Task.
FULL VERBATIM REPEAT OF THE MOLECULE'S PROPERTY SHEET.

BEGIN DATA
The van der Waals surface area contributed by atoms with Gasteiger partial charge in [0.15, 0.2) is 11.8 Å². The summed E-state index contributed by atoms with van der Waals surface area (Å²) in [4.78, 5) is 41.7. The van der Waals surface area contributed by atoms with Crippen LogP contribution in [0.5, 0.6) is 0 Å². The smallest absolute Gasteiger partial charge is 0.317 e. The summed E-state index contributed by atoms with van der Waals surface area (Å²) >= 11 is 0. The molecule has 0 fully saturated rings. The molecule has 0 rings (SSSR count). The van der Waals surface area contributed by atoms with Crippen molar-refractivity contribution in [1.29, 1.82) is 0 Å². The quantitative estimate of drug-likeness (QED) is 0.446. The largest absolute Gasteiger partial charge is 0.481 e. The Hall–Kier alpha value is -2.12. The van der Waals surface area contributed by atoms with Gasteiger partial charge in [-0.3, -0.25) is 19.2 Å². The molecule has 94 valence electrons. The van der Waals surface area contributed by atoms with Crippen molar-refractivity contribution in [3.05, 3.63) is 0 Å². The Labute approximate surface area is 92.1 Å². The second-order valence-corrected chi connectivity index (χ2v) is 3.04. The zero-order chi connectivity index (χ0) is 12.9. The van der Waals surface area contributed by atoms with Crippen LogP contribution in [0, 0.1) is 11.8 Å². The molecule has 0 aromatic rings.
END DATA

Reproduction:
The van der Waals surface area contributed by atoms with Gasteiger partial charge in [0.15, 0.2) is 11.8 Å². The summed E-state index contributed by atoms with van der Waals surface area (Å²) in [4.78, 5) is 41.7. The van der Waals surface area contributed by atoms with Crippen LogP contribution in [0.5, 0.6) is 0 Å². The smallest absolute Gasteiger partial charge is 0.317 e. The summed E-state index contributed by atoms with van der Waals surface area (Å²) >= 11 is 0. The molecule has 0 fully saturated rings. The molecule has 0 rings (SSSR count). The van der Waals surface area contributed by atoms with Crippen molar-refractivity contribution in [1.29, 1.82) is 0 Å². The quantitative estimate of drug-likeness (QED) is 0.446. The largest absolute Gasteiger partial charge is 0.481 e. The Hall–Kier alpha value is -2.12. The van der Waals surface area contributed by atoms with Gasteiger partial charge in [-0.3, -0.25) is 19.2 Å². The molecule has 94 valence electrons. The van der Waals surface area contributed by atoms with Crippen molar-refractivity contribution in [3.05, 3.63) is 0 Å². The Labute approximate surface area is 92.1 Å². The second-order valence-corrected chi connectivity index (χ2v) is 3.04. The zero-order chi connectivity index (χ0) is 12.9. The van der Waals surface area contributed by atoms with Crippen LogP contribution in [0, 0.1) is 11.8 Å². The molecule has 0 aromatic rings.